My UX writing process

I always say, “The less words you want, the more time I need. “ This gets to the heart of user experience (UX) writing: in order to be thoughtful and provide value to users, words need careful attention from the very beginning of the product development process. The spotlight is shining brightly on UX writing as an important specialist skill and I’d like to share a glimpse of my process as an integral part of a design team.

What is UX writing?
The practice of UX writing is crafting and owning the product narrative with the user as the protagonist. I put words in the interface including buttons, headings, menus, labels, error and confirmation messages, and more. Good UX writing should seamlessly guide users through tasks and give them confidence regarding the implications of their actions.

Companies and teams may define UX writing differently, depending on where design and product fit into their business strategy. Designers and writers work hand-in-hand and take an iterative, human-centered approach to provide users the best experience possible. Content informs design and design informs content. UX writing is design.

{More on UX writing here: “What is UX writing?” by Kristina Bjoran on UX Booth.}

What isn’t UX writing?
Oftentimes, UX writing is mistaken for copywriting, which is closer to the practice of producing messaging for marketing and advertising purposes. The content is driven by the product’s value propositions and is intended to capture a prospective customers’ attention.

Copywriters are brought into the conversation when designs and the strategic approach have been finalized. UX writing isn’t about filling in the blanks and proofreading for grammatical errors. UX writing is a proactive discipline that requires a seat at the table from the beginning of the process.

Step 1: Understand users and gather context
When I’m brought on to work on a new initiative, I want to understand who the users are and what problem they’re encountering. Design is a problem-solving discipline so it’s important to recognize what their needs are and why presenting a solution is valuable. I take a holistic approach to the work I do so some questions I ask myself are:

  • What led to this problem? What’s the context of their problem?
  • Why are they encountering this problem and what emotions are they experiencing?
  • How are they solving for this problem in the interim and how might I make it better?

In traditional storytelling, it’s the who, what, when, where, and why that drive the narrative arc. In an ideal world, the 5 Ws would be defined at the beginning of the process but I find that sometimes, they aren’t as crystal clear or can evolve over time. But that’s okay because users are people who go through changes. Recognizing that and being flexible is part of the job.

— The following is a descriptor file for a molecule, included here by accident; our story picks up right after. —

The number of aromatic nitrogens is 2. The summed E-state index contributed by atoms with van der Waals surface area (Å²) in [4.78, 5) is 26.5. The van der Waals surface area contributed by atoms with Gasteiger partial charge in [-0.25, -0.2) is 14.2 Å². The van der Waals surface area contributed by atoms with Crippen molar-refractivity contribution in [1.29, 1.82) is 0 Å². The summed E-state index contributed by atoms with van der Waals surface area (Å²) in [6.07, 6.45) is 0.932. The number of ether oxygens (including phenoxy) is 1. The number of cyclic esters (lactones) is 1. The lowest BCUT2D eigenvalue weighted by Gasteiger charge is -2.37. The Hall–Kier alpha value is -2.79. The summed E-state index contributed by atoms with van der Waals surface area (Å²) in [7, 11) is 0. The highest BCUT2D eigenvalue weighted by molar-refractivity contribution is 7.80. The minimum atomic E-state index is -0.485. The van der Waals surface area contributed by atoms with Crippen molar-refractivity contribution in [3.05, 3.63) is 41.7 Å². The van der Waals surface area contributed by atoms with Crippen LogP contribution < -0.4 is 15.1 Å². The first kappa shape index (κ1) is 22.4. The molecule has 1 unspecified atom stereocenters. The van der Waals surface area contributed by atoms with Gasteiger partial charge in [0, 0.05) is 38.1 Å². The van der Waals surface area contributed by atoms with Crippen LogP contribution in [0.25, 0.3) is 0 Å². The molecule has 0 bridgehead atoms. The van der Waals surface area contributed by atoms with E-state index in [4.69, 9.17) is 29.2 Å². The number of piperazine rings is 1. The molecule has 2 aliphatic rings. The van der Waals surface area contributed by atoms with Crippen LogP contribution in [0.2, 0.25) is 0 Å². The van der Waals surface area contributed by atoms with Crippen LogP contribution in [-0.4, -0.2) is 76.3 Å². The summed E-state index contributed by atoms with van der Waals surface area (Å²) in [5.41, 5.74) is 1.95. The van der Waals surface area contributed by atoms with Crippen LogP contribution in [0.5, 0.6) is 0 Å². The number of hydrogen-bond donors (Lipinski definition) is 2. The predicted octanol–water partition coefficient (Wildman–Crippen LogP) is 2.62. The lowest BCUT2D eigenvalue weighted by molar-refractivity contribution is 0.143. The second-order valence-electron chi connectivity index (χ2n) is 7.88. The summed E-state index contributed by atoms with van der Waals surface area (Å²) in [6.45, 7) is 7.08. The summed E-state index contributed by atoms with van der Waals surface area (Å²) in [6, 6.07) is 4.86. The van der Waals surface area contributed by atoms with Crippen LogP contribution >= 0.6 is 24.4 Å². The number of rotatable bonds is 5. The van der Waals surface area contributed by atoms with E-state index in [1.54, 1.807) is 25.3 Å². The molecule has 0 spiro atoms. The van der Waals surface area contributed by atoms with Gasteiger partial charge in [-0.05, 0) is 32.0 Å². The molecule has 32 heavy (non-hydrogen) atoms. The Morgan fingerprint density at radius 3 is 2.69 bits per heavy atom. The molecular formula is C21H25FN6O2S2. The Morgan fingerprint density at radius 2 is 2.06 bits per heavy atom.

{Related: My writing process from start to finish, published on November 19, 2016. This piece is more about my blogging process but there are definitely parallels to my UX writing process.}

Step 2: Analyze and strategize
My commitment as a UX writer is to advocate for the user. But the reality is, design doesn’t exist in isolation. They exist within a bigger ecosystem of business strategy. For that reason, I like having conversations with stakeholders early on to understand their goals and how a possible solution fits into the bigger vision of the company’s growth. It’s especially valuable to learn how they define and measure success and gives me something tangible to work towards.

Designs are handed off to a development team to build so it’s also mandatory to learn about technical requirements up front. In addition, companies working in highly regulated industries have the added complexity of considering compliance and legal obligations. Working within such constraints present a conflict of interest of being transparent with users and protecting the company from harm. Striking a balance between the two requires a lot of different perspectives to be represented early in the process.

Housekeeping is an essential thing to address early on as well. I need to know what tools I’ll have at my disposal and anticipate resources I might need down the line with my design team. Getting a solid understanding of the scope of the project will impact the rest of my workflow. Since design relies heavily on user feedback and data, I make it a priority to leave buffer time when discussing timelines and product road maps just in case unexpected needs come up.

Step 3: Validate problems through research